Session 3065 - DFSMS Optimizer Release 2: The All-New HSM Monitor/Tuner

February 22-27, 1998

John Tyrrell is the original architect for DFSMS, TMM and now the DFSMS Optimizer. He came to discuss this add-on product for DFSMS, and the new features in it.

(I guess it's a sign of the new IBM, but he was wearing an outfit that I would probably use for yard work. Sigh... I kind of miss the days when we dressed for business.)

The HSM Monitor/Tuner is IBM's response to complaints that HSM is too big and hairy and complicated. It runs under MVS and monitors HSM events and provides automation for HSM operations. It contains offline statistical analysis and report generators that can tell you what HSM is spending its time doing.

The Optimizer eats and enjoys a number of logs and statistics sources. SMF record types (14, 15, 62 and 64), RMF volume statistics, Cache Reporter records and HSM logs are all summarized and merged into a specialized database. This database in turn can be queried and "What If?" types of questions can be asked. One example of the sort of query you can enter is "What would happen to I/O response time if I doubled the cache memory on this particular control unit?"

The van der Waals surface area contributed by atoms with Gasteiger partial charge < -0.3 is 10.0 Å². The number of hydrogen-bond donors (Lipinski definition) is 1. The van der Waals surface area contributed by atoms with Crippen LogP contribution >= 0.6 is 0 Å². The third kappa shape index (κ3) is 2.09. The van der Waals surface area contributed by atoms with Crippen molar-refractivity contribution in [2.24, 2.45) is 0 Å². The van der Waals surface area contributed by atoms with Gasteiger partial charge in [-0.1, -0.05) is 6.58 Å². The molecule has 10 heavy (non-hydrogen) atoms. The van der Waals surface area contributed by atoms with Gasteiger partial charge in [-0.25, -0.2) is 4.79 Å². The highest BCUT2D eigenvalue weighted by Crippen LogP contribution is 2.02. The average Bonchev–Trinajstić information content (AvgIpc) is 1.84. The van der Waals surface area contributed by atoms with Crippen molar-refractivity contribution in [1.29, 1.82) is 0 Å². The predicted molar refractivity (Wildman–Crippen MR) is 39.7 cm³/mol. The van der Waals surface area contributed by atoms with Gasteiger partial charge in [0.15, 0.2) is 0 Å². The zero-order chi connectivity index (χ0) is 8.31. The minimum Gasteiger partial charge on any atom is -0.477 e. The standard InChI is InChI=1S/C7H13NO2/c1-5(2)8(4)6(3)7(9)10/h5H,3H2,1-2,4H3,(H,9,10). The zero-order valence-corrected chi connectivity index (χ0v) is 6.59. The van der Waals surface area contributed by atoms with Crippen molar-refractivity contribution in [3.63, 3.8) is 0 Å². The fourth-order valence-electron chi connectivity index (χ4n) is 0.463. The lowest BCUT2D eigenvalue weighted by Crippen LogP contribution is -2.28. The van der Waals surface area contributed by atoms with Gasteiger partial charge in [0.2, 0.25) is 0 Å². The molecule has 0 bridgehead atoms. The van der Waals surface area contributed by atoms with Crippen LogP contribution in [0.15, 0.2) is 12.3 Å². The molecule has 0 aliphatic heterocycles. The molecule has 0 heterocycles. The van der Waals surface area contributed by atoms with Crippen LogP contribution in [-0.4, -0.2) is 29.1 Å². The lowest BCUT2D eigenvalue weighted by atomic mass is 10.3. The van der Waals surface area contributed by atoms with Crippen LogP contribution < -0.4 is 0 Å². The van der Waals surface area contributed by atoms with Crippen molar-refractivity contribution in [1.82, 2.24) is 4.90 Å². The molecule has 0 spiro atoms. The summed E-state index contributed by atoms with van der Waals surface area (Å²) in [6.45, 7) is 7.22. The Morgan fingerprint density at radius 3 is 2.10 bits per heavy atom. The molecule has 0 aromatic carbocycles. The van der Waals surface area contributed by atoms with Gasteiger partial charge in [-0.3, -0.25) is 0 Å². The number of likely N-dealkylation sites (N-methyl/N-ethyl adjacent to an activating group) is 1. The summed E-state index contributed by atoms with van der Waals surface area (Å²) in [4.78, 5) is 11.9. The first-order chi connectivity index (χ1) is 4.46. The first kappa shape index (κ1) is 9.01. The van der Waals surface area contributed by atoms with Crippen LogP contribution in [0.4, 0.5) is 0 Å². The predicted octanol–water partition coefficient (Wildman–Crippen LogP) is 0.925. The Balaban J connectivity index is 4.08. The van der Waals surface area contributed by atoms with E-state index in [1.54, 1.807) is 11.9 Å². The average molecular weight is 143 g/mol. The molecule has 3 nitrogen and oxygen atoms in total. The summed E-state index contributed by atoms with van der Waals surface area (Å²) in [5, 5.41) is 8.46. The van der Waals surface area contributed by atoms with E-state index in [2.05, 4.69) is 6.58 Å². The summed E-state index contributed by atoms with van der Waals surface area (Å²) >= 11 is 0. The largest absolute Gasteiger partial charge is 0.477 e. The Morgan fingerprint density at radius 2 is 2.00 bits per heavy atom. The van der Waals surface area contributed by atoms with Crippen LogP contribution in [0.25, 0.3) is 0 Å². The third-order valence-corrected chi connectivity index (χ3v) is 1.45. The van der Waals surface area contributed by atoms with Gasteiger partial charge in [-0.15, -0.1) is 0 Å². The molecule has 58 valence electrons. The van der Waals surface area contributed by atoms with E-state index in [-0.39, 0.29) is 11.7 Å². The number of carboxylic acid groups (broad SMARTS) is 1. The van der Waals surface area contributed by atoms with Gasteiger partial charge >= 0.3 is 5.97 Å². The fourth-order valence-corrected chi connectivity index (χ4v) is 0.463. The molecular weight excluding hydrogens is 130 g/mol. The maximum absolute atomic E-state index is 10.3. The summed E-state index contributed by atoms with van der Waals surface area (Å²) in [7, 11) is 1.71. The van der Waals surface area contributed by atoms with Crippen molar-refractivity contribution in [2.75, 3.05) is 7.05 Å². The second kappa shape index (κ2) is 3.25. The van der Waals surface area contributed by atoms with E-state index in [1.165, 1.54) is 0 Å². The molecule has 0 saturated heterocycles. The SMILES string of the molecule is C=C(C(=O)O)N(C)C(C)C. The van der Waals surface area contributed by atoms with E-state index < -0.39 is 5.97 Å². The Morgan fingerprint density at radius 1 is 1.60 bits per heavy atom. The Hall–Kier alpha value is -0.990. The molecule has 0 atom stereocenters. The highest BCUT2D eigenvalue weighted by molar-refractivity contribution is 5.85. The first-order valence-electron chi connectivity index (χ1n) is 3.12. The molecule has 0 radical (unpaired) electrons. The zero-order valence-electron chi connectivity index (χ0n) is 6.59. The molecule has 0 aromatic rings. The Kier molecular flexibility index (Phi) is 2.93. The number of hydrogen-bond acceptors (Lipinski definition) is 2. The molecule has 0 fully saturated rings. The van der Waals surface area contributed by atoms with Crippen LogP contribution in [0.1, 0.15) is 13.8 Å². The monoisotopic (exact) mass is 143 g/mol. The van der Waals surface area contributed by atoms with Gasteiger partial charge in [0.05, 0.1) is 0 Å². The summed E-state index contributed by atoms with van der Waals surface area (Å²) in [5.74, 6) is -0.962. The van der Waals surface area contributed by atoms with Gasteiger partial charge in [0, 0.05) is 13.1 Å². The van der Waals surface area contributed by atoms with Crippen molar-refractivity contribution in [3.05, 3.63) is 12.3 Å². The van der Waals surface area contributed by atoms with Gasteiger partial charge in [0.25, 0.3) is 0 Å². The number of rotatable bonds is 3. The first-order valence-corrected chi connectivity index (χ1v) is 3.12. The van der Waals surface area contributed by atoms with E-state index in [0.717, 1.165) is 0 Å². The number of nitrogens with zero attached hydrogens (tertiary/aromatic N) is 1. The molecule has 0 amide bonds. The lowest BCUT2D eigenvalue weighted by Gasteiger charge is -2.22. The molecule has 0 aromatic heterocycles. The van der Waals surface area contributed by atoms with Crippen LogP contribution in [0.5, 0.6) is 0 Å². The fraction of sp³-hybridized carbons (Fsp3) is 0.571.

The "Analyzer" function produces a proprietary "chart file", which you can download to a desktop computer in the usual way, or you can . There a companion program interprets the file and produces a variety of charts and graphs. In the new release of the optimizer, the PC code is being rewritten in Java; his will mean that it can execute on lots of platforms, and not simply on an OS/2 machine.

Also in this new release IBM is dumping APPC! They are only supporting TCP/IP for communications with the host. What a Brave New World this is.

In the old version of this product, you needed to dedicate an OS/2 station to it. The "monitor" half ran under OS/2, and REXX programs that you wrote to handle the events also ran on that OS/2 station. Now the monitor runs as an MVS address space, and HSM events are communicated internally to the monitor. Of course, this means that you have to convert all those REXX handlers you wrote for the OS/2 platform to MVS REXX. Oh well...

Every time a workstation program tries to communicate with the monitor, a "communications address space" is created - sort of like what happens when a TSO user logs on.

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